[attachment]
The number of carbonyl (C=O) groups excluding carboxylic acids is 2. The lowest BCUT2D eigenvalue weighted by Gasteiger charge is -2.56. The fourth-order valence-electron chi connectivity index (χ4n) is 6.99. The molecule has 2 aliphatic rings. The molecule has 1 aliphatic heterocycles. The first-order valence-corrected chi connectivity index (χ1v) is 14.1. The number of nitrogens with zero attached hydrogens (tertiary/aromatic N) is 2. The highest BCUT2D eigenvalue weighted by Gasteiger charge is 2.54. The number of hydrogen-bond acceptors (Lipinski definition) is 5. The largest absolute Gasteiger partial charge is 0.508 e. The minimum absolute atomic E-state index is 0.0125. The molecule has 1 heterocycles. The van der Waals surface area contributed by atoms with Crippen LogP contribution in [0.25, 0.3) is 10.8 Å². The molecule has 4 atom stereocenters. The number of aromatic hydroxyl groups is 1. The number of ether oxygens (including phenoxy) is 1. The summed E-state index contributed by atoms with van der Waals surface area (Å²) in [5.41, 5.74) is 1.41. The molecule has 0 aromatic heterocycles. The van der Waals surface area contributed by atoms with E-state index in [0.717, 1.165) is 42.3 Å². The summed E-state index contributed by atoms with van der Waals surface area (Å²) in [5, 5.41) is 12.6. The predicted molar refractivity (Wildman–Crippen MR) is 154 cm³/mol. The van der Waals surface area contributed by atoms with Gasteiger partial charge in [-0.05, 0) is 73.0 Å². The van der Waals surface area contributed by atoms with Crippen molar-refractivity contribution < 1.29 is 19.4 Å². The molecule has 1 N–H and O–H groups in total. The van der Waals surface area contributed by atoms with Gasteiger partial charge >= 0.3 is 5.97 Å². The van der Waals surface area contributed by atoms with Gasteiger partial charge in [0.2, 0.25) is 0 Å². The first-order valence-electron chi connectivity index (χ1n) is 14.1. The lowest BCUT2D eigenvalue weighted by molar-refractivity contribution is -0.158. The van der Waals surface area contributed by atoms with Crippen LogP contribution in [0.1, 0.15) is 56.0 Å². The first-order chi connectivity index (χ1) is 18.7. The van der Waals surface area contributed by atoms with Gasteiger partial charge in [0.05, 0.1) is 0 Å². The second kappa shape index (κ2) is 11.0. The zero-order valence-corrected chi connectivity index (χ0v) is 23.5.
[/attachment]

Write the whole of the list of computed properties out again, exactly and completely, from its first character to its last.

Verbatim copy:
The number of carbonyl (C=O) groups excluding carboxylic acids is 2. The lowest BCUT2D eigenvalue weighted by Gasteiger charge is -2.56. The fourth-order valence-electron chi connectivity index (χ4n) is 6.99. The molecule has 2 aliphatic rings. The molecule has 1 aliphatic heterocycles. The first-order valence-corrected chi connectivity index (χ1v) is 14.1. The number of nitrogens with zero attached hydrogens (tertiary/aromatic N) is 2. The highest BCUT2D eigenvalue weighted by Gasteiger charge is 2.54. The number of hydrogen-bond acceptors (Lipinski definition) is 5. The largest absolute Gasteiger partial charge is 0.508 e. The minimum absolute atomic E-state index is 0.0125. The molecule has 1 heterocycles. The van der Waals surface area contributed by atoms with Crippen LogP contribution in [0.25, 0.3) is 10.8 Å². The molecule has 4 atom stereocenters. The number of aromatic hydroxyl groups is 1. The number of ether oxygens (including phenoxy) is 1. The summed E-state index contributed by atoms with van der Waals surface area (Å²) in [5.41, 5.74) is 1.41. The molecule has 0 aromatic heterocycles. The van der Waals surface area contributed by atoms with E-state index in [0.717, 1.165) is 42.3 Å². The summed E-state index contributed by atoms with van der Waals surface area (Å²) in [5, 5.41) is 12.6. The predicted molar refractivity (Wildman–Crippen MR) is 154 cm³/mol. The van der Waals surface area contributed by atoms with Gasteiger partial charge in [-0.05, 0) is 73.0 Å². The van der Waals surface area contributed by atoms with Crippen molar-refractivity contribution < 1.29 is 19.4 Å². The molecule has 1 N–H and O–H groups in total. The van der Waals surface area contributed by atoms with Gasteiger partial charge >= 0.3 is 5.97 Å². The van der Waals surface area contributed by atoms with Gasteiger partial charge in [0.2, 0.25) is 0 Å². The first-order valence-electron chi connectivity index (χ1n) is 14.1. The lowest BCUT2D eigenvalue weighted by molar-refractivity contribution is -0.158. The van der Waals surface area contributed by atoms with Crippen LogP contribution in [0.1, 0.15) is 56.0 Å². The first-order chi connectivity index (χ1) is 18.7. The van der Waals surface area contributed by atoms with Gasteiger partial charge in [0.05, 0.1) is 0 Å². The second kappa shape index (κ2) is 11.0. The zero-order valence-corrected chi connectivity index (χ0v) is 23.5.